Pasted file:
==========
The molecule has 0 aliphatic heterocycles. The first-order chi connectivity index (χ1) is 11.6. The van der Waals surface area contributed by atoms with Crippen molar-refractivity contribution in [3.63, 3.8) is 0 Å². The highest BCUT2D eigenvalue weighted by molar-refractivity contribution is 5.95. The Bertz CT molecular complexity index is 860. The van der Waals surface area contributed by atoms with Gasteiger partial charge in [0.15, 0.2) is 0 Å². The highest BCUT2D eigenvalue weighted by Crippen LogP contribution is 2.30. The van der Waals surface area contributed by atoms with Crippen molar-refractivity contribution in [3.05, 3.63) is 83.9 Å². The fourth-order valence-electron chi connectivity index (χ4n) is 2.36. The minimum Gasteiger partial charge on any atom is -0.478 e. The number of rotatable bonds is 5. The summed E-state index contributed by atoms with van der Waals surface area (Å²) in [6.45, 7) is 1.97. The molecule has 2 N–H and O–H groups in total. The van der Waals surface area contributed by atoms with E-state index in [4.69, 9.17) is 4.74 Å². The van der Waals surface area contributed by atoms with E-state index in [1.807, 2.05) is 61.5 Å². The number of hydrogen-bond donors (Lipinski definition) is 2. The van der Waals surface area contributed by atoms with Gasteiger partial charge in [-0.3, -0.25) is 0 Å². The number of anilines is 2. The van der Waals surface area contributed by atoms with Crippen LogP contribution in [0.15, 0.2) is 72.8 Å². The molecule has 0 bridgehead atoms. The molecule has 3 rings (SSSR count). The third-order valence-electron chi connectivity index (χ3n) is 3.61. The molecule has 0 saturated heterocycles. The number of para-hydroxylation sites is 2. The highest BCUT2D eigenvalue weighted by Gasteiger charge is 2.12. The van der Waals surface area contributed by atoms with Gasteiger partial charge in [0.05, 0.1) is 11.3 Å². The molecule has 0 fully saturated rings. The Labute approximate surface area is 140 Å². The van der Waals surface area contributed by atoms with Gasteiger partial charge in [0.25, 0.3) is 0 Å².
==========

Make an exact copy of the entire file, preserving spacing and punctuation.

The molecule has 0 aliphatic heterocycles. The first-order chi connectivity index (χ1) is 11.6. The van der Waals surface area contributed by atoms with Crippen molar-refractivity contribution in [3.63, 3.8) is 0 Å². The highest BCUT2D eigenvalue weighted by molar-refractivity contribution is 5.95. The Bertz CT molecular complexity index is 860. The van der Waals surface area contributed by atoms with Gasteiger partial charge in [0.15, 0.2) is 0 Å². The highest BCUT2D eigenvalue weighted by Crippen LogP contribution is 2.30. The van der Waals surface area contributed by atoms with Crippen molar-refractivity contribution in [3.05, 3.63) is 83.9 Å². The fourth-order valence-electron chi connectivity index (χ4n) is 2.36. The minimum Gasteiger partial charge on any atom is -0.478 e. The number of rotatable bonds is 5. The summed E-state index contributed by atoms with van der Waals surface area (Å²) in [6.45, 7) is 1.97. The molecule has 2 N–H and O–H groups in total. The van der Waals surface area contributed by atoms with E-state index in [4.69, 9.17) is 4.74 Å². The van der Waals surface area contributed by atoms with E-state index in [1.807, 2.05) is 61.5 Å². The number of hydrogen-bond donors (Lipinski definition) is 2. The van der Waals surface area contributed by atoms with Gasteiger partial charge in [-0.3, -0.25) is 0 Å². The number of anilines is 2. The van der Waals surface area contributed by atoms with Crippen LogP contribution in [0.15, 0.2) is 72.8 Å². The molecule has 0 bridgehead atoms. The molecule has 3 rings (SSSR count). The third-order valence-electron chi connectivity index (χ3n) is 3.61. The molecule has 0 saturated heterocycles. The number of para-hydroxylation sites is 2. The highest BCUT2D eigenvalue weighted by Gasteiger charge is 2.12. The van der Waals surface area contributed by atoms with Gasteiger partial charge in [0.05, 0.1) is 11.3 Å². The molecule has 0 fully saturated rings. The Labute approximate surface area is 140 Å². The van der Waals surface area contributed by atoms with Gasteiger partial charge in [0.25, 0.3) is 0 Å².